Value, like beauty is in the eye of the beholder

Leonardo Da Vinci’s Mona Lisa vs Salvador Dali’s The Persistence of Memory. Which is better?

If I showed you a painting I had drawn (I can’t even draw stick figures properly) and a great piece of art, say the Mona Lisa. You could give me your opinions, you would say Leonardo Da Vinci’s work was better — and you would be right. But could you quantify this? What number would you give my work and what would you give to the most famous painting in the world? Let’s make it a bit harder. What about one of Salvador Dali’s works — The Persistence of Memory. Out of 10 is the Dali work an 8 and the Mona Lisa a 10? Its a matter of opinion, some hold that Dali’s work is the more progressive, the more imaginative, more evoking of emotion. Let’s take this to the extreme, how much do you love your kids? Your parents? Your best friend? Simply measure your love and then we can rank these relationships in order of love and start prioritizing the investment you should put into each relationship. Its ridiculous of course. Love cannot be expressed as a number or series of numbers. Love cannot be graphed or charted. Neither can value.

So value cannot be measured. But surely output can be measured?

This is an interesting one. Here we are saying we won’t attempt to measure the value, but we want to know the output of a particular team, or project. There may be some value (excuse the pun) in measuring output. Its a debatable point. But can it be done in a meaningful way? In considering this question I always come back to the seventh principle of the agile manifesto:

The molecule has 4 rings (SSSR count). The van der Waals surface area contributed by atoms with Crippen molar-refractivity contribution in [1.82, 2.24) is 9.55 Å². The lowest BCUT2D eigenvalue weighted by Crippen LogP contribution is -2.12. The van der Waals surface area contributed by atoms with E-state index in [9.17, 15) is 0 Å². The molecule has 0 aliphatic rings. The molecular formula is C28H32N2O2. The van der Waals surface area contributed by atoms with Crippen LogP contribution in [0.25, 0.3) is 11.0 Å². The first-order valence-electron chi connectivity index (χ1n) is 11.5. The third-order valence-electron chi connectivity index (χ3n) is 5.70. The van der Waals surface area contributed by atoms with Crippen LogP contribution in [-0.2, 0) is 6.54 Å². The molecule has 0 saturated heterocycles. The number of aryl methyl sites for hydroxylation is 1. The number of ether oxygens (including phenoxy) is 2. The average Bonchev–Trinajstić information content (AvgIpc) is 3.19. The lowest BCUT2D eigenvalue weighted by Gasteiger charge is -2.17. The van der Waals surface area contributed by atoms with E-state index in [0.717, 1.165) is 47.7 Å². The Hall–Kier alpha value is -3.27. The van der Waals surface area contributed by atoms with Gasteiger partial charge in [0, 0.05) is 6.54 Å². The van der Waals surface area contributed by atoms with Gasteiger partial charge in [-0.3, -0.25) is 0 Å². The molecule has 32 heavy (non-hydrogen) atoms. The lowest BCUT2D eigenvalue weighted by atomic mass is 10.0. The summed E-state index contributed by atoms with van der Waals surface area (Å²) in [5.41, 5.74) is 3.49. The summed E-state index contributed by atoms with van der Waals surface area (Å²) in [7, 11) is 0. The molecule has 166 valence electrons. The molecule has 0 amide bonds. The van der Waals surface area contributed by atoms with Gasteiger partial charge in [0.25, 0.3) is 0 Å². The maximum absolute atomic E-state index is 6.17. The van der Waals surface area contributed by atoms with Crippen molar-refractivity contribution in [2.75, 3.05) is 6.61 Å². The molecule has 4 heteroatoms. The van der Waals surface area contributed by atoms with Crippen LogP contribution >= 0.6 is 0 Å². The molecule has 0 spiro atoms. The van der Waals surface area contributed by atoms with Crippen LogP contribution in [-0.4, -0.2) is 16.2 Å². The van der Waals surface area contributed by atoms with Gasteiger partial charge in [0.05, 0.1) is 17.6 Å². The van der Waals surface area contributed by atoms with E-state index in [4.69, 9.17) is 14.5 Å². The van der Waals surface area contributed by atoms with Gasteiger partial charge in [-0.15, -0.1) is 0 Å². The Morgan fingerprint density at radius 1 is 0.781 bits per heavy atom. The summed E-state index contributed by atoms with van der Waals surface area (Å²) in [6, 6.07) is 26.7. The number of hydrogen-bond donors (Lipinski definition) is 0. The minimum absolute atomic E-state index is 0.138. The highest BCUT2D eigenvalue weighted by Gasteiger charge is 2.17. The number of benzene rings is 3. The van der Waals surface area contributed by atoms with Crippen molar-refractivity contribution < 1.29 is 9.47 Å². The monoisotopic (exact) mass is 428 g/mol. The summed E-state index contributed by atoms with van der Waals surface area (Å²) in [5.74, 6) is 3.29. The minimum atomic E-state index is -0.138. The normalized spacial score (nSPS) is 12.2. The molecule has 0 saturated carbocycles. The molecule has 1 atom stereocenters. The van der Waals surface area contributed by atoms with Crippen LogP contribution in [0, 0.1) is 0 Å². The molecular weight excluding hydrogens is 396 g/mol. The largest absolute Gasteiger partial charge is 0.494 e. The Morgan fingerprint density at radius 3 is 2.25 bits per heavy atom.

Working software is the primary measure of progress

Framing the question this way the question becomes “can we measure the output of working software?” Various measures suggest themselves: story point sprint velocity (applicable to many teams doing Scrum) and end user usage metrics. My current hypothesis here is that like value, output cannot be measured in a meaningful way. But I am holding this hypothesis quite lightly.

So what then can we do?

Image credit: Pacific Northwest National Laboratory

The best explanation of business metrics and measurement I have read comes from Jurgen Apollo’s Management 3.0. Jurgen describes using proxy metrics. These proxy metrics are pointers to the real thing. The real thing can’t be measured but the proxy can. An electron microscope measures objects so tiny they are literally imperceptible. Electrons are bounced off this tiny object and observed (an over-simplification but good enough for our analogy). Here we aren’t looking at the thing itself, we’re looking at the electrons that hit the thing and bounce off. These signals act as proxies to the object.